Good balsamic vinegar is syrupy and sweet and acidic all at once, and it plays so, so well the with the tartness of a good strawberry. Add a little bit of lightly-sweetened whipped cream and you have an easy, delicious, sophisticated dessert (or mid-afternoon snack) that is eminently satisfying *and* took no time at all. I don’t think we can beat that – do you?

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Strawberries with Balsamic Vinegar

This is barely a recipe. Find some nice strawberries, take the greens off, and slice the berries thinly. Drizzle some good balsamic vinegar on top. (There’s a place in Denver that sells these amazing flavored vinegars, so I use those a lot.) Top with whipped cream if desired – homemade is nice, but it’s not something I always have time for. Enjoy!

Lemon Sour Cream Ice Cream

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It’s summer. It’s hot. We need ice cream!

I bought an ice cream maker on a whim last year, and it has been a godsend. The sun at high altitude is very strong! This was one of the first ice creams I ever made with it, and I’ve made it quite a few times since. It’s delicious and rich, but the lemon cuts the cream and leaves you feeling bright and cool. I’ve also made it with orange zest, which leaves it a little sweeter. Mixing both zests is even better.

I like to eat it with a cookie and some balsamic vinegar. Everything is better with balsamic vinegar.

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Lemon Sour Cream Ice Cream
(Adapted from Scoop Adventures)

1 cup half & half
16 ounces sour cream
1 1/2 cups white sugar
1 1/2 teaspoons of lemon zest
1 teaspoon vanilla extract (use a clear one to keep the ice cream white)

In a medium saucepan, mix the half & half and sugar and heat over medium heat until the sugar dissolves completely, just a few minutes. Take the mixture off the heat and whisk in the sour cream and vanilla extract until everything is smooth. Zest the lemon directly over the sour cream mixture and then stir to combine. Chill the mixture in the fridge for at least 2 hours.

When you’re ready to make the ice cream, pour the base into your machine and freeze according to your manufacturer’s instructions. Once the mixture is the right consistency, transfer it to a plastic container and freeze it until hard, about 4 hours. Enjoy!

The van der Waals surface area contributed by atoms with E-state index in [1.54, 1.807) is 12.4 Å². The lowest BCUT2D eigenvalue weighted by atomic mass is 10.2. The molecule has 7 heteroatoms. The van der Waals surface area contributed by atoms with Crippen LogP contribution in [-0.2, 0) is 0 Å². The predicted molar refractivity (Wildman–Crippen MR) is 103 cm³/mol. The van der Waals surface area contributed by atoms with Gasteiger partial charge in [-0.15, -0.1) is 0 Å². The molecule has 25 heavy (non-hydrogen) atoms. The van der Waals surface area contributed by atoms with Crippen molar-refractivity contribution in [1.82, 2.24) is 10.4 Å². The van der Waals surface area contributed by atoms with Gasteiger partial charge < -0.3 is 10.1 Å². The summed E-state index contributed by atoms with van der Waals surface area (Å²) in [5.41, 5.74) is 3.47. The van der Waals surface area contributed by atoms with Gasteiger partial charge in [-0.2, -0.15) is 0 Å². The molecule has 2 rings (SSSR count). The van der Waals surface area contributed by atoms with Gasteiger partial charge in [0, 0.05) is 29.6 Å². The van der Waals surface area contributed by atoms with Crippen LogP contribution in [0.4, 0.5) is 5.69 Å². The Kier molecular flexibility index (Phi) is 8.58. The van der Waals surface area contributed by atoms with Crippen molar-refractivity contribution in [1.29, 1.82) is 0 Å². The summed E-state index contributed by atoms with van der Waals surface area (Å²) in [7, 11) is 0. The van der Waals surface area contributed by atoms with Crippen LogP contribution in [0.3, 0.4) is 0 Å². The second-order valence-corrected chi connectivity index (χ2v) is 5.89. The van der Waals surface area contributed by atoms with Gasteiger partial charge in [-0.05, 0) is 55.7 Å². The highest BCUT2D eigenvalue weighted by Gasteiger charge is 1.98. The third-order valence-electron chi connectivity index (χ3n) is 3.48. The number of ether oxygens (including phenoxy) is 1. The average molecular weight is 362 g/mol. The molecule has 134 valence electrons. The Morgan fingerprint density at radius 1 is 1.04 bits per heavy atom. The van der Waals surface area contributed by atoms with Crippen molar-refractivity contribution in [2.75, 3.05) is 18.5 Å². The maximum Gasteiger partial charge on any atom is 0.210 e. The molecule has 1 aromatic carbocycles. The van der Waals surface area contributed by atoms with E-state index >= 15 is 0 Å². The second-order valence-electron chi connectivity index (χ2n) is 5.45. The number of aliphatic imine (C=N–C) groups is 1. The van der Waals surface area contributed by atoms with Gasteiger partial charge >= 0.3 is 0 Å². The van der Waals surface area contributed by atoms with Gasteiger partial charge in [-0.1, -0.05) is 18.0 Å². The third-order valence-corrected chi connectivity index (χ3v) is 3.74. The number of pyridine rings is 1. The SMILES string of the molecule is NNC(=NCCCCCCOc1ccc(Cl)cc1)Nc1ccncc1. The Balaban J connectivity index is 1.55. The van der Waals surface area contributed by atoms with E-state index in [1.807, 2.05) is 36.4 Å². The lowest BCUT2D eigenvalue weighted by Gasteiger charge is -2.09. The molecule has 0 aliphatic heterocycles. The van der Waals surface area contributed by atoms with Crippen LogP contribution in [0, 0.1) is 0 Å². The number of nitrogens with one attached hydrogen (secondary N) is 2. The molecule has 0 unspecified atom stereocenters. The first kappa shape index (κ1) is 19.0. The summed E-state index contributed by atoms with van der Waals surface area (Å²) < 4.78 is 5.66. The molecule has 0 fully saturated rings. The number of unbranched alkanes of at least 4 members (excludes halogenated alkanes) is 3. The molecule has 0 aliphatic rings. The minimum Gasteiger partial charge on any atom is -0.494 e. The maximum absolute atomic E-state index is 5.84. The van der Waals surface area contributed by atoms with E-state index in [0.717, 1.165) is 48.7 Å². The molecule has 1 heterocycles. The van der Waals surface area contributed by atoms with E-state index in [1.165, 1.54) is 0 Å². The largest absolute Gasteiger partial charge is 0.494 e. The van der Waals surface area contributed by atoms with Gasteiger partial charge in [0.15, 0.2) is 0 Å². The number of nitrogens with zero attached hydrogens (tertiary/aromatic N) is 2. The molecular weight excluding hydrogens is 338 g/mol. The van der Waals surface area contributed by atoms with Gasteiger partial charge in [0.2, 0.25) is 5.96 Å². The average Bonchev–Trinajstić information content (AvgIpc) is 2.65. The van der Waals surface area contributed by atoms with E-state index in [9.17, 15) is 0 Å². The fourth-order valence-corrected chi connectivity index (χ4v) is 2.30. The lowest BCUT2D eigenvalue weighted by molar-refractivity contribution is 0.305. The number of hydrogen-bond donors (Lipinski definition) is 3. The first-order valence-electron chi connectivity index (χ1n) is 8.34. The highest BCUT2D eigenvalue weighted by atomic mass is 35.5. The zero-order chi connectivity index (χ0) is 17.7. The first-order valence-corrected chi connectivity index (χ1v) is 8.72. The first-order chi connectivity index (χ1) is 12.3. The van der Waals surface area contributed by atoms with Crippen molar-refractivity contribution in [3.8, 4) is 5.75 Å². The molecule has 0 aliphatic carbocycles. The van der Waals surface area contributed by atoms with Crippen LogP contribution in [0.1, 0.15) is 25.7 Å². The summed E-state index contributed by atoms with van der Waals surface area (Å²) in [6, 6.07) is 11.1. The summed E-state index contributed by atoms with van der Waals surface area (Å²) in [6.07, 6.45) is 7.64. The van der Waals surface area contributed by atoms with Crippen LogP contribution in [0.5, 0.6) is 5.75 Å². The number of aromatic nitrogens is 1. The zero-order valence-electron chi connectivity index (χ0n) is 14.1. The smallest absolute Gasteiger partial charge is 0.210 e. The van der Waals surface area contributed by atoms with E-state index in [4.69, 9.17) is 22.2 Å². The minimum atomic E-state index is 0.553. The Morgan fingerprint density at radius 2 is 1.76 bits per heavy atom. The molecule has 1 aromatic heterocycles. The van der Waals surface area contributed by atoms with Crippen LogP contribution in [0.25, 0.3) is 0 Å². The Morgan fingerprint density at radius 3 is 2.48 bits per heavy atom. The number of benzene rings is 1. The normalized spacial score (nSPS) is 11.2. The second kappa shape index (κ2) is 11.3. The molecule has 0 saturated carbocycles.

Recipe: Tartouillat (Cherry and Rum Cake)

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Cherry season is here! Finally, delicious cherries that don’t cost $10 a pound! I may have gotten a little too excited at the grocery store — can you blame me? — and I came home with about three pounds. That’s too many for us to eat on our own before they start to go, so what’s a girl to do except make some cake?

Tartouillat is a fancy name for an upside-down cherry cake spiked with a healthy dose of rum. If you want it to look fancy, use a 9″ springform pan so that you can invert the cake easily once it’s done, so the cherries are on top. If you don’t have a springform and care for flavor over looks, you can use any deep 9″ cake pan.

If you don’t have a cherry pitter, you can use the tip of a pastry bag to remove the pits and end up with (mostly) whole cherries. There’s a description of this method here.

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Tartouillat (Cherry and Rum Cake)

Modified from Serious Eats

Ingredients
1 pound cherries, pitted (see note)
2 cups all-purpose flour
1 1/2 teaspoons baking powder
1 teaspoon salt
3 large eggs, beaten
1 cup raw sugar
1/4 cup light rum
4 ounces (1 stick) unsalted butter, melted and cooled
1/2 cup soy milk
2 teaspoons pure vanilla extract

 
Directions
Preheat your oven to 400 degrees F. Butter or oil a 9″ springform pan, and line the bottom with foil to catch any drips. Place springform on top of a half-sheet pan if you’re worried about leaking.

In a large bowl, sift flour, baking powder, and salt to combine.

In another large bowl, whisk together the eggs and sugar until mixture is thick and pale in color and the sugar is completely dissolved, at least a few minutes. Then whisk in the rum, melted butter, milk, and vanilla.

Make a well in center of the flour mixture and pour in the egg and rum mixture. Stir everything together it’s just until combined.

Spoon your batter into the prepared pan and bake until a cake tester inserted in center of cake comes out clean, 35 to 45 minutes. Transfer cake to cooling rack and cool in pan about 15 minutes.

Release springform and cool about 30 minutes. Then you can flip the cake if you want to. Serve warm or room temperature.

Just so you know: Most of my adjustments to the original recipe were made based on what I had in the house. I used raw sugar because we were out of white, soy milk because we were out of cow milk, and light rum because we didn’t have dark. It’s a relatively forgiving cake, and should turn out well even if you also need to make some substitutions.